A third of all ether, ethereum’s native cryptocurrency, is owned by just 376 whales as of May 1, new research indicates.
Blockchain analysis startup Chainalysis published a study on Wednesday, indicating that, while these 376 individuals control 33 percent of the circulating supply in 2019, that number is actually down from levels seen in 2016 and 2017.
The study also found these whales have “no meaningful” impact on the ETH price, but they do increase intraday volatility in the cryptocurrency market when they make large sell-offs.
Chainalysis defines whales as the top 500 holders of cryptocurrency, excluding services, who store their holdings off exchanges. It found that ether whales currently account for just 7 percent of all transaction activity.
The study further found that the majority (around 60 percent) of these whales are not active traders, meaning they are holding their assets and are not regularly trading on cryptocurrency exchanges.
That means they consistently hold 25–40 percent of the circulating supply of ETH and account for only 5-18 percent of transaction volume, Chainalysis said.
Further, using a vector autoregression (VAR) model, commonly used in financial time series analysis, Chainalysis found that ETH prices follow bitcoin (BTC) prices. That is, on average, a 1 percent increase in BTC price yesterday leads to a 1.1 percent increase in ETH price today. The study, however, did not find a “statistically significant” impact of BTC prices on ETH’s intraday volatility.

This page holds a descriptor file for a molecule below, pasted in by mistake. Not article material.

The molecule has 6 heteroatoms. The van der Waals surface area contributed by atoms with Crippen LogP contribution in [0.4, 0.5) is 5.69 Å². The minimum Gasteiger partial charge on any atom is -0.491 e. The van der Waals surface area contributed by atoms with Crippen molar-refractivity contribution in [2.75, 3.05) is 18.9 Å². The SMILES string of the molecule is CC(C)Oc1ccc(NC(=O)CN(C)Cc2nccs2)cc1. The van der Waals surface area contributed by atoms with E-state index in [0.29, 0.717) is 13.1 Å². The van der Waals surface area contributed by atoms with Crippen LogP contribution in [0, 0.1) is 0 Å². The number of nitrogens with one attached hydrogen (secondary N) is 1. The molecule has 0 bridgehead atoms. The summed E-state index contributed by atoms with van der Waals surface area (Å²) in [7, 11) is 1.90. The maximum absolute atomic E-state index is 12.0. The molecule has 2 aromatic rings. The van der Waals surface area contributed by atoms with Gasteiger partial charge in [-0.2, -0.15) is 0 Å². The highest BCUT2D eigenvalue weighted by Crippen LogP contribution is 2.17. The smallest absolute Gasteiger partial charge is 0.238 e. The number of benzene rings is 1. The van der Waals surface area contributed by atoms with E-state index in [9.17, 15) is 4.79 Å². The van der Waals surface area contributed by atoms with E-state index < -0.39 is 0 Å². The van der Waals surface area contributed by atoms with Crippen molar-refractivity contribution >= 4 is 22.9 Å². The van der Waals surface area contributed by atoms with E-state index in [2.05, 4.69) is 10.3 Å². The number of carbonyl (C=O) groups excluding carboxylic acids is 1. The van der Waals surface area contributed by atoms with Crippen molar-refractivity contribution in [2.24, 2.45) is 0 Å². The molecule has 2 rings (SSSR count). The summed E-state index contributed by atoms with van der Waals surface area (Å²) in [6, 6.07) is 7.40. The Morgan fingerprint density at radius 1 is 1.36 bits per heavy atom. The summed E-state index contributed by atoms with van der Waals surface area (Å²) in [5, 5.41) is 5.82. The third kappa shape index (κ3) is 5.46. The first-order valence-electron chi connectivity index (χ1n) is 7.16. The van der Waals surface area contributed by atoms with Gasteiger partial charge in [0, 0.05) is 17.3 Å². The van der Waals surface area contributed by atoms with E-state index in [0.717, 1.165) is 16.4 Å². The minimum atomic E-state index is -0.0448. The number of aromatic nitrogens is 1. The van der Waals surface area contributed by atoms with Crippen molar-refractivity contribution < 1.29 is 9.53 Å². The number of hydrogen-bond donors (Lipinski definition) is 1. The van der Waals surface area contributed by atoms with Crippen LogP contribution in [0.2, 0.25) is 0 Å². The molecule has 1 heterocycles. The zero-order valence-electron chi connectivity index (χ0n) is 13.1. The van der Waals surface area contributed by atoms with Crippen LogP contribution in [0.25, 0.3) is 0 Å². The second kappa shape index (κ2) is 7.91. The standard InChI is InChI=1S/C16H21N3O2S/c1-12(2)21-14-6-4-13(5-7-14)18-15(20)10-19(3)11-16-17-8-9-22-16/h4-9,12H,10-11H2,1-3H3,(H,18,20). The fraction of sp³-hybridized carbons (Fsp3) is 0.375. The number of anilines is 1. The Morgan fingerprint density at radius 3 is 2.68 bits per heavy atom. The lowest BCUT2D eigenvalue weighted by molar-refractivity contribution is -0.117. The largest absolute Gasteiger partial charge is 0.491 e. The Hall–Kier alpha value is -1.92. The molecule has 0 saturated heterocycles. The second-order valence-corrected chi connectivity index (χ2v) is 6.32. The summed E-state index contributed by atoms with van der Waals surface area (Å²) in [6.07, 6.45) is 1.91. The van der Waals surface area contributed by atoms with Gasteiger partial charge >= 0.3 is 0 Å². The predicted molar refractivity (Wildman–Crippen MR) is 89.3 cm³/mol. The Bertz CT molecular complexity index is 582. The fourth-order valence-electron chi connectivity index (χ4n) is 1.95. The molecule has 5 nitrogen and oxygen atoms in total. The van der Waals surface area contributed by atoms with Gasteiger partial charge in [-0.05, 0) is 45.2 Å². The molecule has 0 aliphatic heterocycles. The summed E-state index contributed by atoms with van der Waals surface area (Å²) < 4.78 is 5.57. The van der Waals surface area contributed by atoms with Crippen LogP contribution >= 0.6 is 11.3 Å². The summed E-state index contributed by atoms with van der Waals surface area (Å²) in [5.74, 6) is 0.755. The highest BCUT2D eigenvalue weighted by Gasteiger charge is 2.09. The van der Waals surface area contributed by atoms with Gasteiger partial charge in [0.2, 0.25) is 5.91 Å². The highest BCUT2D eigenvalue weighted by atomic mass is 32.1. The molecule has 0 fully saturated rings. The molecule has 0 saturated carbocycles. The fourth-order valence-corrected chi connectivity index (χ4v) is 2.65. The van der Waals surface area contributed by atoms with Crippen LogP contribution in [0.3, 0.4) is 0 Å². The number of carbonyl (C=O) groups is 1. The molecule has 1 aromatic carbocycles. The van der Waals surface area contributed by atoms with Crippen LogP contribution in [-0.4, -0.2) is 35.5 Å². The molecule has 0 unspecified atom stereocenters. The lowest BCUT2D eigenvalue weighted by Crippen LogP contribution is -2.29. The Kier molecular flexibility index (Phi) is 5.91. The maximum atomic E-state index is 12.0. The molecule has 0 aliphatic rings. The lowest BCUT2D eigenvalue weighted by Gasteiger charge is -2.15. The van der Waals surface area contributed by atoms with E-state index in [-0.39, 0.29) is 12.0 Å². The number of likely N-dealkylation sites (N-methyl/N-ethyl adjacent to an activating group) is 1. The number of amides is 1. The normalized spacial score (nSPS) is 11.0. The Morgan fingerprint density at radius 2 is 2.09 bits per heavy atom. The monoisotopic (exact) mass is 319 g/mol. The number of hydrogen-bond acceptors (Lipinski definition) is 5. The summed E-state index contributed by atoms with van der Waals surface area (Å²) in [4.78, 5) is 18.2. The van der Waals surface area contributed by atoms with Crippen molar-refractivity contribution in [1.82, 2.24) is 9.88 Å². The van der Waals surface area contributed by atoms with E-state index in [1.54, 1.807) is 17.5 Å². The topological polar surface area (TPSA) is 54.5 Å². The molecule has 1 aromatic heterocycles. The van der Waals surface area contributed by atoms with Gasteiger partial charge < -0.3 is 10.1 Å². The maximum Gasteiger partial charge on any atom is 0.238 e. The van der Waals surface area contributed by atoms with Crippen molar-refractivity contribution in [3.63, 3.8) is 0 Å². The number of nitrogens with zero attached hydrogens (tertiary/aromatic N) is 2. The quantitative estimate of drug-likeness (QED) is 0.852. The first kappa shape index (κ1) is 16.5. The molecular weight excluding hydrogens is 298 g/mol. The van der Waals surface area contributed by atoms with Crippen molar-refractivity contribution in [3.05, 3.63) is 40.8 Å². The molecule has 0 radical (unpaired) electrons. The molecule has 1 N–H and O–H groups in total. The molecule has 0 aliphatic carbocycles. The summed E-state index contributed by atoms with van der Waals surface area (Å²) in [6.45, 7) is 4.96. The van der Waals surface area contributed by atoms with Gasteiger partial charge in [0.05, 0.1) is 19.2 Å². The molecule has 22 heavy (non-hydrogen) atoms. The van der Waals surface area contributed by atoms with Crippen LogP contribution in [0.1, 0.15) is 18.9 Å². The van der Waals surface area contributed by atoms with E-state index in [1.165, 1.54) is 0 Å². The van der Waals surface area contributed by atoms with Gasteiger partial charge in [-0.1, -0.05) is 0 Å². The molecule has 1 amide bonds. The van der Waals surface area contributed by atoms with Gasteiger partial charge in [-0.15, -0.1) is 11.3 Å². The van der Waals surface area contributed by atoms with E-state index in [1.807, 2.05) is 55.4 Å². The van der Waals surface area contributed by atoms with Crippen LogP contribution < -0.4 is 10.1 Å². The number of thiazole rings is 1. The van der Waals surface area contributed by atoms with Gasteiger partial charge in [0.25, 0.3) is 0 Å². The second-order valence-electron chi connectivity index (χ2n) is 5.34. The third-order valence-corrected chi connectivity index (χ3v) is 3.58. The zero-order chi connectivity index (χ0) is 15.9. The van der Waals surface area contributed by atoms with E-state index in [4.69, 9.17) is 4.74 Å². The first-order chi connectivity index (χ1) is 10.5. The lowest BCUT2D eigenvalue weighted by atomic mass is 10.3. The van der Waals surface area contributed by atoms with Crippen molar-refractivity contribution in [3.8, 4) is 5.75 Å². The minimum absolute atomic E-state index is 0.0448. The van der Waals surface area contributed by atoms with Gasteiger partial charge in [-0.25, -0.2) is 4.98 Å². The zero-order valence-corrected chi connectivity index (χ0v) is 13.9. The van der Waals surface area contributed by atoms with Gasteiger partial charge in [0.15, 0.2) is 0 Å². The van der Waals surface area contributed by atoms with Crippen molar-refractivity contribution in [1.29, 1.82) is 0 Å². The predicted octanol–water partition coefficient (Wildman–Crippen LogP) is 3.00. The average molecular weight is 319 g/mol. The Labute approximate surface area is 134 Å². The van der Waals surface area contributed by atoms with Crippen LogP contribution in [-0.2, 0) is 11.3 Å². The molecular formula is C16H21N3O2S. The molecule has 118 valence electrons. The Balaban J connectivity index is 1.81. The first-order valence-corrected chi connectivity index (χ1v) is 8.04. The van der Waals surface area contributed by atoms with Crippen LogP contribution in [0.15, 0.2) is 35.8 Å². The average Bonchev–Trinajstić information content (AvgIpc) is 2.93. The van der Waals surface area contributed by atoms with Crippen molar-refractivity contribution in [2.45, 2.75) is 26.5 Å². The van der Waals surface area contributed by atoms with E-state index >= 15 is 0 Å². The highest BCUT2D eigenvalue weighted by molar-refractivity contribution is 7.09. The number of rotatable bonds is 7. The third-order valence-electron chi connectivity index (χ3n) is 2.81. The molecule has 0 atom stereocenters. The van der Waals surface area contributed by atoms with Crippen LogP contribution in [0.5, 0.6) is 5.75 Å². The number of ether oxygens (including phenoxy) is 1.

The study also analyzed the impact of whales sending and receiving funds to and from exchanges using a VAR model. It found that funds sent do impact volatility but not price, while funds received have no impact either on prices or intraday volatility.
“These preliminary findings are consistent with the literature on stock market prices and volatility,” Chainalysis concluded. “Academics have found that large anomalous fluctuations in traded volumes of particular stocks, notably the SP 500, tend to impact volatility and not price levels.”
Ethereum image via Shutterstock; charts via Chainalysis